How to Fix a 6V Sealed Lead Acid Battery

Updated March 23, 2017

Manufacturers introduced the 6-volt, sealed lead-acid battery as a maintenance-free and safer alternative to a regular lead-acid battery. The concept of a sealed battery is good, until you suspect that the electrolyte fluid level has fallen. Regular lead-acid batteries are simple to top-up -- just remove the cell caps and fill the reservoirs using distilled water. If you find your sealed lead-acid battery isn't charging properly, you have a few options. Get a replacement free, if it's under warranty. Purchase a replacement, if it's out of warranty. Or, break the seals to check the fluid levels to see if you can fix it.

Put on protective goggles and lightweight gloves before attempting to fix your 6-volt, lead-acid battery. You will be accessing the fluid in the cells which contains sulphuric acid.

Disconnect the negative black battery cable from the 6 volt battery using a wrench. This ensures the electrical supply to the vehicle is completely isolated.

Look on the top of the battery and you can see a sealed plastic plate centrally placed, running from one end of the battery to the other. Under the plate are three cells caps. The plate usually has a label saying that removing the plate invalidates the warranty, so only proceed if your battery is out of warranty.

Break open the plastic plate. The method depends on the way it is fitted, so you need to work out the most appropriate way. The plate is usually fixed using one of two methods; it simply has strong adhesive tape over the top, or the plate is securely glued in place. Go to step 5, if the plate is held in place using tape, or go to step 6, if the plate is glued in place.

Use a sharp knife and cut cleanly through the tape around where the plate joins to the main battery casing. Use a flathead screwdriver to pry under the edges of the plate and you find it starts to lift off. Remove the plate using your fingers to reveal the three inner cell caps.

Use a sharp knife and very carefully slide it around the edge of the plate to try and break the glue seal between the plate and the casing. You may need to do this several times, but each time you will find the knife goes between the plate and the casing a little deeper. Once the knife slips between the plate and the casing, use a flathead screwdriver and slide it in the gaps you have made with your knife. Twist the blade of the screwdriver, so you start to pry the plate upward. Repeat this in different positions around the plate and the plate starts to come away. You need to be patient as it can take a while. Don't struggle too hard as you may snap the plate. It will eventually come lose. Remove it using your fingers to reveal the three cell caps.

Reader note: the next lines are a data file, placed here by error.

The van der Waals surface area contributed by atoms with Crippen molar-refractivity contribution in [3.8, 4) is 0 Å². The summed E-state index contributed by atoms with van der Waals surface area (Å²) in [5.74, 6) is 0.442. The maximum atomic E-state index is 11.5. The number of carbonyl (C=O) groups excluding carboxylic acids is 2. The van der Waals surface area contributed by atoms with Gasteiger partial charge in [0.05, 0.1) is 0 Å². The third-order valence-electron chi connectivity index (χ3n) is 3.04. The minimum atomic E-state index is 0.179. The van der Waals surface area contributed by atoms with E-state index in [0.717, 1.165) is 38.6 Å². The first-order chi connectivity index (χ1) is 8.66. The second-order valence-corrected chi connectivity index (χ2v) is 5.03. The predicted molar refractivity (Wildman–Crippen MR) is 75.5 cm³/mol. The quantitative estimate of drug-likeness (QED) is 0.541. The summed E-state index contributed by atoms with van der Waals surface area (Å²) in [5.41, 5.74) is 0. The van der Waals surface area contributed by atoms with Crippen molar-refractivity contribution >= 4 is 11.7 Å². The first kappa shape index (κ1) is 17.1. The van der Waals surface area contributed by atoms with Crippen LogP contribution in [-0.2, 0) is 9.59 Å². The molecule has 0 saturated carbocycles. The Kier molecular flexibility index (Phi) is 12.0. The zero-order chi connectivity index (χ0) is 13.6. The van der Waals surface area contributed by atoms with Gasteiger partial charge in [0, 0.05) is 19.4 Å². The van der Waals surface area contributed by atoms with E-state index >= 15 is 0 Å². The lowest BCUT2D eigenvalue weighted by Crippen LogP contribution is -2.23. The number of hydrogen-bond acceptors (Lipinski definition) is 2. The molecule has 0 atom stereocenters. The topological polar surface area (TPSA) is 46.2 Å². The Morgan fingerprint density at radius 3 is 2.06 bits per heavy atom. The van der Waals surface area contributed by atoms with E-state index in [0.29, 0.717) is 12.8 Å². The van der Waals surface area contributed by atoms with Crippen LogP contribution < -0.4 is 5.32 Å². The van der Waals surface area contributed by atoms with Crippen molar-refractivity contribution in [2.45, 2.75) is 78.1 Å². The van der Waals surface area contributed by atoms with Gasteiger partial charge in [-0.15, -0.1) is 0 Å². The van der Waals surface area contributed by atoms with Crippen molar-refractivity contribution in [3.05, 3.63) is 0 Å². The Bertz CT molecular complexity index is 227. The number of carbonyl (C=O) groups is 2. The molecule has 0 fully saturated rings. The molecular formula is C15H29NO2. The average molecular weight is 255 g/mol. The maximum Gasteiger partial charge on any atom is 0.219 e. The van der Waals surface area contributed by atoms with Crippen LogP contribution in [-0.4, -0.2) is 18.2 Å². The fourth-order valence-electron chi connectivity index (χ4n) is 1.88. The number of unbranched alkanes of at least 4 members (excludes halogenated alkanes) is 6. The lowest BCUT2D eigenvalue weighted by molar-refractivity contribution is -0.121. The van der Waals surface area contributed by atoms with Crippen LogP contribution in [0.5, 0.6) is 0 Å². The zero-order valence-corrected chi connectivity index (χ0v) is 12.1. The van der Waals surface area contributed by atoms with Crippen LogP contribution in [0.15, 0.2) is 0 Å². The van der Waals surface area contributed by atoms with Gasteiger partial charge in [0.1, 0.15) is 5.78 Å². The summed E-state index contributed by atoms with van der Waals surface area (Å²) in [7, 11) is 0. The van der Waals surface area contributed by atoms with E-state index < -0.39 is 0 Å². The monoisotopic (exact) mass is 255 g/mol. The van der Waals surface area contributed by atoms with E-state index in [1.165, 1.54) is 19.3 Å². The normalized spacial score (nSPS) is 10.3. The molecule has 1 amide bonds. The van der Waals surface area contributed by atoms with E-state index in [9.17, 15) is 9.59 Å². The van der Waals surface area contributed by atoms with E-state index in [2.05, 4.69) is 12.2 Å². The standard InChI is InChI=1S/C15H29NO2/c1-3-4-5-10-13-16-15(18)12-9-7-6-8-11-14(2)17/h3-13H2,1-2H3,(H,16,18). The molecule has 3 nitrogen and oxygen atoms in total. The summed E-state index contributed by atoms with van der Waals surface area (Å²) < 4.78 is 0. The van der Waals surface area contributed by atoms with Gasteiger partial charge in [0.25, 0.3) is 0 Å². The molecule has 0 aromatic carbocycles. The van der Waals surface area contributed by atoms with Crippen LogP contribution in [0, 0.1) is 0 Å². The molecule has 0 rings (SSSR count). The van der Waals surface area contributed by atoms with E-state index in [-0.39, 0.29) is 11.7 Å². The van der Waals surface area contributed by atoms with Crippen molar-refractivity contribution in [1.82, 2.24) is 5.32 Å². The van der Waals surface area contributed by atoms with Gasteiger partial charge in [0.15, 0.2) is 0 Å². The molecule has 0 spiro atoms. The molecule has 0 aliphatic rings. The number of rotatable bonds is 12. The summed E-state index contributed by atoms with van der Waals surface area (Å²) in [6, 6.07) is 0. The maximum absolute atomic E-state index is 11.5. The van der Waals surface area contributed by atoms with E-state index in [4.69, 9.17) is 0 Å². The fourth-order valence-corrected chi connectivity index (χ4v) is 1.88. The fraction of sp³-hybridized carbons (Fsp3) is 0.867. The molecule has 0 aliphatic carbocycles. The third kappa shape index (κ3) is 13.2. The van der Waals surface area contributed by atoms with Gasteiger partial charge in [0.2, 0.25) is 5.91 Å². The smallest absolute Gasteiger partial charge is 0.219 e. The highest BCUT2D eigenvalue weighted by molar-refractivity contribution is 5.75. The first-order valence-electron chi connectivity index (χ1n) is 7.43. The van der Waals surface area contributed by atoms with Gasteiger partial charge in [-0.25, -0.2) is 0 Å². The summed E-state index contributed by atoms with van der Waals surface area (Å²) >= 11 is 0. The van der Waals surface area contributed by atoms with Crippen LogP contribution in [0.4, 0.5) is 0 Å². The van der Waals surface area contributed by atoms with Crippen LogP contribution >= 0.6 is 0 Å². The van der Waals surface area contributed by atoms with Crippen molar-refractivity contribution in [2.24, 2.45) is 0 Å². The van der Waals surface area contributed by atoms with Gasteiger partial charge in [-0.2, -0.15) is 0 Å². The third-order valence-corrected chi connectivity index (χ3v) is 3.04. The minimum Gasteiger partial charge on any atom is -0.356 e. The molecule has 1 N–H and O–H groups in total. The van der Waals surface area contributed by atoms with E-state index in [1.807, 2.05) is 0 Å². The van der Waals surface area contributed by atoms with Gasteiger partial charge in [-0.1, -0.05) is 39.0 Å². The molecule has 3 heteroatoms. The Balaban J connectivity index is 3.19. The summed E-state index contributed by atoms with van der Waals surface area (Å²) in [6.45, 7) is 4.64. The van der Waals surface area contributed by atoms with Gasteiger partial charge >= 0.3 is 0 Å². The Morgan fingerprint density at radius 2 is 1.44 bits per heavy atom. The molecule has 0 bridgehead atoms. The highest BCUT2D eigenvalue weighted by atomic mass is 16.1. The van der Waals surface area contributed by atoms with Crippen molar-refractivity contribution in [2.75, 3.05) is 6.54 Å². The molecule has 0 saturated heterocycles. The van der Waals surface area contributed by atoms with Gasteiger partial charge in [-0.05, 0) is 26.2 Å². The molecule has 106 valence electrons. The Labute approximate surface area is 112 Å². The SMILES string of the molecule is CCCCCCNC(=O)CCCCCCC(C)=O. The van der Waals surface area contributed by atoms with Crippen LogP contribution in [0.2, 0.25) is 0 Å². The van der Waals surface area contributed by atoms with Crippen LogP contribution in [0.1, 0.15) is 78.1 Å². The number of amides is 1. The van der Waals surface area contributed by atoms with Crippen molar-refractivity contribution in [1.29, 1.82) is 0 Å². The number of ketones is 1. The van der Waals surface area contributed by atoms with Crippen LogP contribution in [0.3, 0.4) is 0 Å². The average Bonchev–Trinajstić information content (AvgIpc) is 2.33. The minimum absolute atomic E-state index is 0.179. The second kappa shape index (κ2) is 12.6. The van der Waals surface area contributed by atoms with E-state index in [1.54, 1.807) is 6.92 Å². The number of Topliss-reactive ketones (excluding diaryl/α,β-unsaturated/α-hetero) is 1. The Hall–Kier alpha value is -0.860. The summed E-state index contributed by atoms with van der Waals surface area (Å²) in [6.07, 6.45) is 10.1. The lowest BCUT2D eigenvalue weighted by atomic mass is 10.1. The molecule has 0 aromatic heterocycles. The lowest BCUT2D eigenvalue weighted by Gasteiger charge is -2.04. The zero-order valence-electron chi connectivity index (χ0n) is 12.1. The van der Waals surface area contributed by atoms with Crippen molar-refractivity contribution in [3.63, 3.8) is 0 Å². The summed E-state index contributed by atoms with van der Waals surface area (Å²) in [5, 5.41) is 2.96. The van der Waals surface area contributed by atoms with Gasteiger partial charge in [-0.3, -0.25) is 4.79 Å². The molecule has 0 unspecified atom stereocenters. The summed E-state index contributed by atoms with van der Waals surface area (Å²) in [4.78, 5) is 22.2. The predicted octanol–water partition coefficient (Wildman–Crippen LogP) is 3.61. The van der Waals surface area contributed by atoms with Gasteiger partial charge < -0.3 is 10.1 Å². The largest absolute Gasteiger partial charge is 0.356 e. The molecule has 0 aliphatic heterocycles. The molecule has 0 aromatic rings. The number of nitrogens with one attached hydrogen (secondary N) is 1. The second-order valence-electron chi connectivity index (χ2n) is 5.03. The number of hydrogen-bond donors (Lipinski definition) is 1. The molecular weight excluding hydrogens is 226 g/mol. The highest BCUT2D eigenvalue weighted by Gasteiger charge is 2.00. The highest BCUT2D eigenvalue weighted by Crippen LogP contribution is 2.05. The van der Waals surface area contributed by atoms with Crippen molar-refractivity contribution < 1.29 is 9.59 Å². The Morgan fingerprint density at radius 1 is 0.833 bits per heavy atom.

Use a screwdriver and pry under the cell caps. Twist the screwdriver to release them, and then remove the caps using your fingers. Try not to break the caps during the process as you will need to get replacements, which may be difficult.

Check the fluid levels. The fluid needs to reach the maximum marker on the side of the cell. Pour distilled water into the cells up to the maximum marker. Don't exceed the maximum marker since there needs to be room for expansion.

Attach the cables from your battery charger to the terminals on the battery. The red cable attaches to the "+" terminal and the black cable attaches to the "-" terminal.

Set your charger to slow or trickle charge. Fast charging will not fix your battery. Turn on your charger and let it charge for at least 12 hours; 18 hours is even better. Check your battery after about six hours; you see fine bubbles rising to the surface in the three cells. This is a good sign and means the battery is charging.

Turn off the charger after the prescribed time. Remove the battery cables from the battery terminals.

Place a little adhesive sealant around the edges of the three cell caps. Push the cell caps into place using your fingers. Put adhesive sealant around the edge of the top plate, then put the plate into position and press down firmly using your fingers. You may find it easier to put a weighted object on top of the plate for a while to hold it in place while the adhesive dries.

Reconnect the black battery cable to the "-" terminal on the battery. Use a wrench to tighten the clamp.

Things You'll Need

  • Protective goggles and gloves
  • Wrench
  • Sharpe knife
  • Flat head screwdriver
  • Distilled water
  • Battery charger
  • Adhesive sealant
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About the Author

Stephen Benham has been writing since 1999. His current articles appear on various websites. Benham has worked as an insurance research writer for Axco Services, producing reports in many countries. He has been an underwriting member at Lloyd's of London and a director of three companies. Benham has a diploma in business studies from South Essex College, U.K.